Part Four’s concluding chapter, authored by the volume’s editors, outlines the editors’ own theoretical model of glocalization. Their model relies on the material analyzed in the previous chapters, and the editors are quite correct in pointing out that several of the volume’s chapters employ strategies elsewhere described as falling under the rubric of glocal methods (Roudometof 2016). The editors’ synthesis of the volume’s research is highly original and represents a good point of departure for thinking further about the uses of glocalization in musicology. It is in this concluding chapter that explicit consideration is given to the themes of heritage and innovation. One cannot fail but notice that these terms are part of the volume’s subtitle, whereby readers might have the reasonable expectation that these concepts would have played a more visible role within the majority of individual chapters. 

Given the strong presence of Polish authors among the volume’s list of contributors it is hardly surprising that the editors’ approach (but also the approaches of some individual authors) appear to have been decisively influenced by Bauman’s (2013) approach to glocalization. That might be a double-edged sword, though, for Bauman’s approach is far from neutral: he has compared glocalization to forced cohabitation, implicitly suggesting that it is a rather “unnatural” phenomenon of our times. That sort of attitude, which I have described as “negative glocalism,” makes it harder for academics to approach glocalization in an unbiased fashion. 

As a social scientist, I have read this volume with great interest, which was somewhat diminished once discussion within individual chapters settled into the specifics. Perhaps that is my own fault: my grasp of several topics is not that of a musicologist or ethnomusicologist, and music scholars might have a radically different sensibility. Still, I believe it is fair to say that the volume is decisively shaped by concerns specific to musicology as such. In terms of articulating a more trans-disciplinary stance, the volume might be a missed opportunity. The reader gets the impression that work was rigorously pursued within the scope of the discipline itself and whatever connections were established with research done outside the discipline’s boundaries is either incorporated in a post hoc fashion or it is dealt with as inspiration for the development of theoretical models that remain highly specific to musicology as such. The more sociological or anthropological problematic (which usually involves considerations on the themes of youth culture, trans-local music cultures, glocal meaning construction in reference to racial, ethnic, or other subaltern groups, and so on) is far less visible – although Part Three is a brilliant effort to explicitly address such concerns. But regardless of these aforementioned reservations (which themselves could be charged with the sin of disciplinarity), the volume’s problematic should be seen on par with similar trans-disciplinary efforts to use the notions of globalization and glocalization onto fields seemingly far removed from the social sciences (for example the case of archaeology, see Hodos 2019). Therefore, this volume is a praiseworthy effort, but of course it does not exhaust the topic; I believe there is still a considerable untapped potential that future research might be able to capitalize upon.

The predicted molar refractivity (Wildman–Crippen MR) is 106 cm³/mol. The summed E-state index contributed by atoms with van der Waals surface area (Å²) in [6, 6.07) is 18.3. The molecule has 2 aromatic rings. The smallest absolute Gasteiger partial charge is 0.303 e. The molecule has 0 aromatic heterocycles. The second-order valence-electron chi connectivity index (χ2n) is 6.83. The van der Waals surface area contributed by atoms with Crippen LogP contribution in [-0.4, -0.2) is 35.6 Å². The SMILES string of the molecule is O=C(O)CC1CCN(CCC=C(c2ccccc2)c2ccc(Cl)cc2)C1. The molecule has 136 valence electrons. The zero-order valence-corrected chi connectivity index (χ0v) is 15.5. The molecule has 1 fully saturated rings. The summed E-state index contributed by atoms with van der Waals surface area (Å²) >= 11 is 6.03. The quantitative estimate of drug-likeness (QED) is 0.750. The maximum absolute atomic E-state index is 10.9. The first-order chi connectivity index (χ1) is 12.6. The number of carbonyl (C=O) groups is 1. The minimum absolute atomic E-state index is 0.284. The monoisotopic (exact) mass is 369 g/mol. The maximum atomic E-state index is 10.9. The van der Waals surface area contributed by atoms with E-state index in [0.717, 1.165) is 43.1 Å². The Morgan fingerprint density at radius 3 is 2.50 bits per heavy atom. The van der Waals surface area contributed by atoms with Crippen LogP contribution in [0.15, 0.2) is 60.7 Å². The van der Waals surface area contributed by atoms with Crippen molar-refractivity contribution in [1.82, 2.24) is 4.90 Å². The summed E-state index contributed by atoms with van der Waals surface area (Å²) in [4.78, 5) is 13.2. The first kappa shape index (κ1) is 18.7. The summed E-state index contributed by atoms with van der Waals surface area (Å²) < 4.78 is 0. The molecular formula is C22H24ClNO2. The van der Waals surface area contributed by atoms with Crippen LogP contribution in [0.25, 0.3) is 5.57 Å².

Bauman, Zygmunt. 2013. “Glocalization and Hybridity.” Glocalism: Journal of Culture, Politics and Innovation 1: 1-5.

Hodos, Tamar. 2019. The Routledge Handbook of Archaeology and Globalization. London: Routledge.

Roudometof, Victor. 2016. Glocalization: A Critical Introduction. London: Routledge.